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Tragedy, Addiction and Fame: A Look Back at Billie Holiday

by / June 11, 2014 video 56 Comments

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Billie Holiday is one of the most revered jazz vocalists of the century.  She was born April 7, 1915 in Philadelphia, Pennsylvania as Eleanora Fagan to her teenage mother, Sadie.  Holiday spent a large portion of her childhood in Baltimore, Maryland.  She grew up without a stable, consistent father figure, and at just 9 years old, she was sent to the House of Good Shepherd as a result of her mother winding up in court for her skipping school.  The home was a facility for troubled African American girls.

Holiday later moved to New York with her mother and wound up working as a prostitute in Harlem to earn money.  Not long after, she began singing at local clubs and adopted the name Billie.  Holiday was soon discovered performing at a Harlem jazz club by John Hammond, and she released her first commercial track “Your Mother’s Son-In-Law.”

Holiday went on to produce several singles, and in 1937 she began touring with the Count Basie Orchestra.  In 1938, Holiday broke down barriers when she worked with Artie Shaw and his orchestra becoming one of the first black female singers to work with an all white orchestra.

In 1941, she married James Monroe, and began using opium with him.  Although she eventually divorced Monroe, Holiday’s issues with substance abuse remained after the marriage ended.  Holiday later dated trumpeter Joe Guy who introduced her to heroin, and her substance abuse continued to worsen after her mother’s death in October 1945.

Holiday was still able to maintain her success in the music world despite her issues with substance abuse, but in 1947 she spent time in prison for narcotics possession.  Holiday continued down the path of tragedy and success when she began dating John Levy in the late 1940s.  Levy became another one of the men in Holiday’s life who enabled her drug use and took advantage of her.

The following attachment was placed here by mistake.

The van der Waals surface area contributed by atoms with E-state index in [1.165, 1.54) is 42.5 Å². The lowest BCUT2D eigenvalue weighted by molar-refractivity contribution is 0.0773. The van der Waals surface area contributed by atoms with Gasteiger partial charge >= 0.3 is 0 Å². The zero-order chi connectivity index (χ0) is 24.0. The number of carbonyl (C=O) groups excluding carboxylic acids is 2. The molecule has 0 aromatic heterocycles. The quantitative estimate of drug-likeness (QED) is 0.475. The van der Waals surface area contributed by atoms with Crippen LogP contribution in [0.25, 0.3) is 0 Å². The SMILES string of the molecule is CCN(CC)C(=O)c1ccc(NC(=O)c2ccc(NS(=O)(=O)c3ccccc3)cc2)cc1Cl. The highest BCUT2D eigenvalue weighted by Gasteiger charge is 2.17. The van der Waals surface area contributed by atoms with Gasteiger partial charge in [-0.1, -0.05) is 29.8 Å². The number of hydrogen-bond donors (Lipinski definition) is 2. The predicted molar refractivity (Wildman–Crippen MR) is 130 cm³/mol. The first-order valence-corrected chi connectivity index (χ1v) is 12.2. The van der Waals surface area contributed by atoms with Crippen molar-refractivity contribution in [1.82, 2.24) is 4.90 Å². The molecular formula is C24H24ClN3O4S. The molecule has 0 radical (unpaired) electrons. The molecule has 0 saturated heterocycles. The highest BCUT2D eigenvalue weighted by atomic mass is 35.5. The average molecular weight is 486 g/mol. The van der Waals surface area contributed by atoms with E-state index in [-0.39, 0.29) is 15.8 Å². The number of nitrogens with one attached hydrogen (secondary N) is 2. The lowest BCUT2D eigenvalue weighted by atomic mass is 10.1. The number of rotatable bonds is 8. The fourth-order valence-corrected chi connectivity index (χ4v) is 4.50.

Holiday went on to have a successful European tour in 1954 after which she became involved with Louis McKay who took advantage of her name and money much like other men before him.

Holiday continued to record and perform.  Her last album was Lady in Satin produced in 1958, and she gave her final performance in New York City on May 25, 1959.  Not long after that performance, Holiday was admitted to the hospital for heart and liver problems stemming from her years of drug and alcohol use.  Even after being hospitalized, Holiday was too addicted to heroin to quit using.  She died July 17, 1959 from health complications caused by her drug use.

The following video is a 1955 recording of a Billie Holiday rehearsal where she discusses  her first audition, the art of singing, and the number 13. Check it out to take a look back in time through archival footage of the famed singer just three years before her death.

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Christine

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